And then there is the matter of turning a blind eye and a deaf ear to the truth. There are those I know who persevere through the struggles in their relationships by pretending the struggles don’t exist. Everyone has the friends who disappear when their lives are in turmoil or who start posting excessively on FB, trying to paint a picture of their lives that is quite the opposite of their reality. I have a friend who lies about her life so much that I have learned how to decode the stories and it’s always a delight when the truth slips out later and I can compare it to my interpretation of the lies.
I hate that crap. I don’t ever want to lie about my life to others and definitely not to myself. Growing up under the mantra of “Don’t air your dirty laundry in public,” I spent a lot of time putting on shows for other people when what I needed was to share what was going on in my home and in my heart. I would sing Christina Aguilera’s, “Refection,” under my breath all of the time and dream about a day when I wouldn’t have to conceal what I thought or what I was feeling. I’m grown now and I refuse to perform for others. I choose to live the truth every day, no matter how painful or uncomfortable. Unfortunately, living my truth has looked more like chopping out anything or anyone who doesn’t fit my view of what the world should be.
Freshman year of college, my best friend was chastising me for my brusque attitude towards people. She said that I have these ideas of what friends should be and I try to force them on people like outfits and when they don’t fit them exactly as I want them to, I am ready to cut them out, but just because they don’t fit my ideals doesn’t mean they aren’t good friends.
Those words have come back to me often over the years, especially now. My life in Guatemala is interesting because I work in a small and insulated community. The microcosmic nature of my job makes the staff a lot more intimate than the average workplace. The cracks in people’s personalities started showing up immediately and got deeper as the year ran on. By the end, all I could see were the imperfections. That one is arrogant and catty. This one over here is hypocritical and vapid. Ugh, I want out. I can’t thrive here. Working there was such a test of my patience and I already knew I was in short supply of that. In Steve Chapman’s book, Love as a Way of Life, he defines patience as accepting that people are not machines. They will not do things how and when you want them to. I have a real low tolerance for people not behaving the way I think they should and every time I turned around, someone at work was tap dancing all over my impatience triggers.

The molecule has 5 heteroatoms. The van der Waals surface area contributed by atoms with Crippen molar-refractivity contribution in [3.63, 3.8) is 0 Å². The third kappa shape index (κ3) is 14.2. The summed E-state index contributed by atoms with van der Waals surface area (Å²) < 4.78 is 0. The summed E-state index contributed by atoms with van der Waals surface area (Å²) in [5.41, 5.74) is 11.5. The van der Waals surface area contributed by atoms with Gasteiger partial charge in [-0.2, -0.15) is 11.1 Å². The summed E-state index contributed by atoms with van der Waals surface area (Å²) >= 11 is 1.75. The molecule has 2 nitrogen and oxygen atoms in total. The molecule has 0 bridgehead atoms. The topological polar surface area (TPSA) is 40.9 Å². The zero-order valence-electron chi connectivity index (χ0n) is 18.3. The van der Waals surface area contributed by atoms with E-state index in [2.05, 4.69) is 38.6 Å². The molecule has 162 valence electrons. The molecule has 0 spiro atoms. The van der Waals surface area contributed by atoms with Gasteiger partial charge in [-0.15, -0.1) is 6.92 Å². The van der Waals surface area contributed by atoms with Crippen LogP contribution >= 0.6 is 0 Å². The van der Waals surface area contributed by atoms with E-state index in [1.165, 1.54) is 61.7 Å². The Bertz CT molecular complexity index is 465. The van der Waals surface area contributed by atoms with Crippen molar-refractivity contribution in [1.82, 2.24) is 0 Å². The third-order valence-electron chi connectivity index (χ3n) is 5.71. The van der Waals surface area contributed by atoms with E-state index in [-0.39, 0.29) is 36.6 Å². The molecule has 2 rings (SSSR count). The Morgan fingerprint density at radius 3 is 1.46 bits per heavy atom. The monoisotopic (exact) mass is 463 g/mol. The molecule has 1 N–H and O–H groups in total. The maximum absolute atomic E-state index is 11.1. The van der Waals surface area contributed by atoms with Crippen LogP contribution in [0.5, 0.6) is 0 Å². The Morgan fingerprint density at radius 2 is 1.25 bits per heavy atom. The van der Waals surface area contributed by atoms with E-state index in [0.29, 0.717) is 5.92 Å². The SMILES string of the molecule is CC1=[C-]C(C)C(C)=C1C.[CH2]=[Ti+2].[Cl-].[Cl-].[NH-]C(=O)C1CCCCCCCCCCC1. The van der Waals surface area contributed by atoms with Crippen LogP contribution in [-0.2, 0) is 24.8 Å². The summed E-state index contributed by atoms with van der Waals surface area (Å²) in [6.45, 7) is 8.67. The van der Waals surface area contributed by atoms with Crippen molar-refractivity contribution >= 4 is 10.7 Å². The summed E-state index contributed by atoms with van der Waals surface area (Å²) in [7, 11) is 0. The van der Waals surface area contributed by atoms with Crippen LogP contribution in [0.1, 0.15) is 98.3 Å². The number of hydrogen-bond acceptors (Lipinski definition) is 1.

I was so ready to leave, but every time an opportunity to jump ship approached, I felt this deep tug in my chest telling me to stay. By April, I was convinced that I had to stay. I had turned down some great opportunities, so I was committed to another year. Still, the last day of school found me in the fetal position of the media lab, angrily asking myself why I was still here and why I was coming back. I remember screaming in my head, “Andrea, you’re better than this! Get out of here!”
But I came back and I’ve started picking up the pieces of my burned bridges. Right now, I’m trying to pull the seams back together and reinforce them with a stronger thread. There is no danger of false pretenses because too much has transpired. The reality is right in front of us and the only way to move on is to clean up the debris and rebuild.
Through this process I am learning that staying doesn’t necessarily mean ignoring the cracks. Maybe it’s about not allowing the cracks to paint the whole picture and finding the beauty in the imperfections and defects that make up every person and every relationship. We ain’t picture perfect, but we worth the picture still.
I’m also learning a lot about grace and humility. When I had to go to a friend and atone for being a jerk, the friend smiled and welcomed me back with open arms. I know that had the shoe been on the other foot, the reconciliation would not have been so smooth. As I acknowledge the way I have been shown grace when I am being the worst, I am better able to extend it to others.
I’m a little nervous about this upcoming year. It’s going to be more challenging because I have lost my right to complain to my friends back home. They don’t want to hear it because this was supposed to only last for one year and I knew what I was getting myself into. Complaining was my security blanket and I don’t have that anymore, so I have a bit of anxiety. But, I’m also excited. I don’t really stay beyond the honeymoon period, so this will be a new experience for me.
What does love look like when it’s not blind? What trust is possible when you walk eyes wide open into a commitment that has disappointed you in the past? What kind of joy emerges from the ashes of misery? I’m curious to see how this coming year will answer those questions.